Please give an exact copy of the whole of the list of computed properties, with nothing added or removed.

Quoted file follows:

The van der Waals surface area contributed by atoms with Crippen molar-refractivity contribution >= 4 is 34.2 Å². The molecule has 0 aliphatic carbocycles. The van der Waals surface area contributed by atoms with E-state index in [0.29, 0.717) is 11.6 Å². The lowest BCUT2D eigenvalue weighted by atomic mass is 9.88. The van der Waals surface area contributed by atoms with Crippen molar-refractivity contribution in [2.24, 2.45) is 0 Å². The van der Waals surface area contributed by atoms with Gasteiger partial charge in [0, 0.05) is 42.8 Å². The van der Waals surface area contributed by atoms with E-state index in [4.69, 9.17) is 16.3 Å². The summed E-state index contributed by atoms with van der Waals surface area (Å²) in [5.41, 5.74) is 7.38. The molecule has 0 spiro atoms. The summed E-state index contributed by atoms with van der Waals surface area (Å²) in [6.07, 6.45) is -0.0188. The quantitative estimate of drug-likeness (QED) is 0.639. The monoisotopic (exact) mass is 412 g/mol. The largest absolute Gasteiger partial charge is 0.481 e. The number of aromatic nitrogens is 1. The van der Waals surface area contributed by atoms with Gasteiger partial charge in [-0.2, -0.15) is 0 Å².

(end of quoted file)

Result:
The van der Waals surface area contributed by atoms with Crippen molar-refractivity contribution >= 4 is 34.2 Å². The molecule has 0 aliphatic carbocycles. The van der Waals surface area contributed by atoms with E-state index in [0.29, 0.717) is 11.6 Å². The lowest BCUT2D eigenvalue weighted by atomic mass is 9.88. The van der Waals surface area contributed by atoms with Crippen molar-refractivity contribution in [2.24, 2.45) is 0 Å². The van der Waals surface area contributed by atoms with Gasteiger partial charge in [0, 0.05) is 42.8 Å². The van der Waals surface area contributed by atoms with E-state index in [4.69, 9.17) is 16.3 Å². The summed E-state index contributed by atoms with van der Waals surface area (Å²) in [5.41, 5.74) is 7.38. The molecule has 0 spiro atoms. The summed E-state index contributed by atoms with van der Waals surface area (Å²) in [6.07, 6.45) is -0.0188. The quantitative estimate of drug-likeness (QED) is 0.639. The monoisotopic (exact) mass is 412 g/mol. The largest absolute Gasteiger partial charge is 0.481 e. The number of aromatic nitrogens is 1. The van der Waals surface area contributed by atoms with Gasteiger partial charge in [-0.2, -0.15) is 0 Å².